Brand Awareness

Branding Blog

Achieving Brand Differentiation

If properly designed, brands should promise relevant differentiated benefits to their target customers. Carefully choosing the most powerful benefits will not only result in brand preference, but brand insistence.  That is, the brand will be perceived to be the only viable solution for the customer’s need.  Put another way, the customer will not pursue substitutes if the brand is not available.  The brand establishes a consideration set of one.

The optimal benefits for a brand to claim are those that are:

(1) very important to the target customer
(2) supported by organizational strengths
(3) not being addressed by the competition

Ideally, the brand tries to ‘own’ only one or two key benefits, as that is all a customer will remember. The benefits should be understandable, believable, unique and compelling.

A brand’s promise can be stated as follows:

•Only [brand] delivers [unique differentiating benefit] to [target customer].

Following are the most common sources of brand differentiation [unique differentiating benefits]:

•The brand stands for something important to the customer
oIts values align with the customer’s values
oIt reinforces the customer’s self image or how the customer aspires to be perceived
oIt can serve as a ‘badge’ or other form of self-expression
•It possesses admirable qualities
•It provides unique or superior customer service
•It delivers a unique product purchase or usage experience
•It is entertaining
•It delivers superior performance
•It is venerated, has heritage (continuity, trustworthy leader, since …)
•It is the technology leader
•It has noble aims/values
•It tells an engaging story about itself
•Its founder has unique, admirable qualities
•It was first — a pioneer — in its market

It is the most popular brand with the most customers or the largest market share
•It is the category innovator
•It is perceived to possess positive momentum
•It is the ‘next’ big thing, using ‘next generation’ technology
•It is the most convenient or easy to find and use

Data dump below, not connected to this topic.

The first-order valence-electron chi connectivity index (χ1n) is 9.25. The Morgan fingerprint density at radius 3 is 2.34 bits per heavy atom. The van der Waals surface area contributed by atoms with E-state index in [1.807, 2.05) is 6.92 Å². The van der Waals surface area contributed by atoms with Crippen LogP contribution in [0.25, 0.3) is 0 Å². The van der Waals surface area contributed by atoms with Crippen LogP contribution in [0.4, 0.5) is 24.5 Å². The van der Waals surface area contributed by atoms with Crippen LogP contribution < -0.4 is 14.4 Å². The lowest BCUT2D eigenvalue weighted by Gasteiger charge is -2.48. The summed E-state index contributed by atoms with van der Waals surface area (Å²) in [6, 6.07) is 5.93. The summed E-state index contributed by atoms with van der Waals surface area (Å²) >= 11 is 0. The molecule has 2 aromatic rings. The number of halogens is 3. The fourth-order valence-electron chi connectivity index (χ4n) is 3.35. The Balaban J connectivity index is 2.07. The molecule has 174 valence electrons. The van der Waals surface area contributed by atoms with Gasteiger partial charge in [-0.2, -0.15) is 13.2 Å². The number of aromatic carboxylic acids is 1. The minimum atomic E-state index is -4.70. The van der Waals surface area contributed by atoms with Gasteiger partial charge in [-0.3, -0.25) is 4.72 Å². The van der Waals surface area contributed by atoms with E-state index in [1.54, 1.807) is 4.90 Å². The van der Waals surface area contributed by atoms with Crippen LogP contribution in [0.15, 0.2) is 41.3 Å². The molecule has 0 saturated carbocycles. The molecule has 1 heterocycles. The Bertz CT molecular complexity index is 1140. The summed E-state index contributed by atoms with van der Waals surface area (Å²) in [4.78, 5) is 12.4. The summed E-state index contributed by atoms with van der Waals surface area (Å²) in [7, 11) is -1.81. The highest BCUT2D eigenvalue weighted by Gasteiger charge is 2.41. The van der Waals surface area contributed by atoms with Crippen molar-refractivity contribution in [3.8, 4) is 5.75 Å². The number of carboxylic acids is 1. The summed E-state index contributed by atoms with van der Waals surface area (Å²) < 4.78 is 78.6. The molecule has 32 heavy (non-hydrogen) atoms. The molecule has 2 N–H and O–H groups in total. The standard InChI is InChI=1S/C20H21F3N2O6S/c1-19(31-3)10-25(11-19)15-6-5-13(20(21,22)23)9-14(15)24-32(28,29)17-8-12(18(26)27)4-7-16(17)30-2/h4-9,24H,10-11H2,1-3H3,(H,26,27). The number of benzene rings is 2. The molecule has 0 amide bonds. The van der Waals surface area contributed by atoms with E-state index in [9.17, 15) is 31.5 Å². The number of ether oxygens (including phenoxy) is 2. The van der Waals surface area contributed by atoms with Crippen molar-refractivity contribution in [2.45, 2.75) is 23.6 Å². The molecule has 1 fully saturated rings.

•It focuses on a particular customer segment and has become an expert in meeting that segment’s needs
•It comes from a country or region that is known for its excellence in the brand’s product category
•It is the leading expert/specialist in a particular area
•It is the choice of experts
•It delivers the best overall value for the price
•Its products are crafted with great care by hand
•Its products are completely natural/organic with no artificial additives
•Its products have a unique, unrivalled styling/packaging
•It is quintessential – it defines its category

The brand promise should be reinforced with proof points to substantiate its claim, that is, to make it believable. The following are the most common types of proof points or ‘reasons to believe’:

•Expert endorsements
•Top ratings by independent authorities
•Industry analyst reports
•Third party certifications
•‘Blue chip’ customer list
•What 9 out of 10 experts prefer/use
•Customer testimonials
•Leadership in any of the following:
oNumber of customers
oNumber of locations
oNumber of transactions
oOverall sales
oMarket share
•Side by side tests with competitive brands
•Looks/feels/performs different(ly)
•Before and after comparisons
•Year of founding (since…)
•Patented technology
•Secret/magic ingredients
•Superior ingredients
•Ingredient brands
•Unique process
•Extensive publicity
•Unconditional, money-back guarantee

I often hear people say ‘our product is a commodity’ or ‘price is all that matters in our category’ or ‘all of the viable positions in our market have been taken.’  Don’t let anyone convince you that your brand can not be differentiated.  After all, chicken, bananas, vodka and even water have been differentiated.

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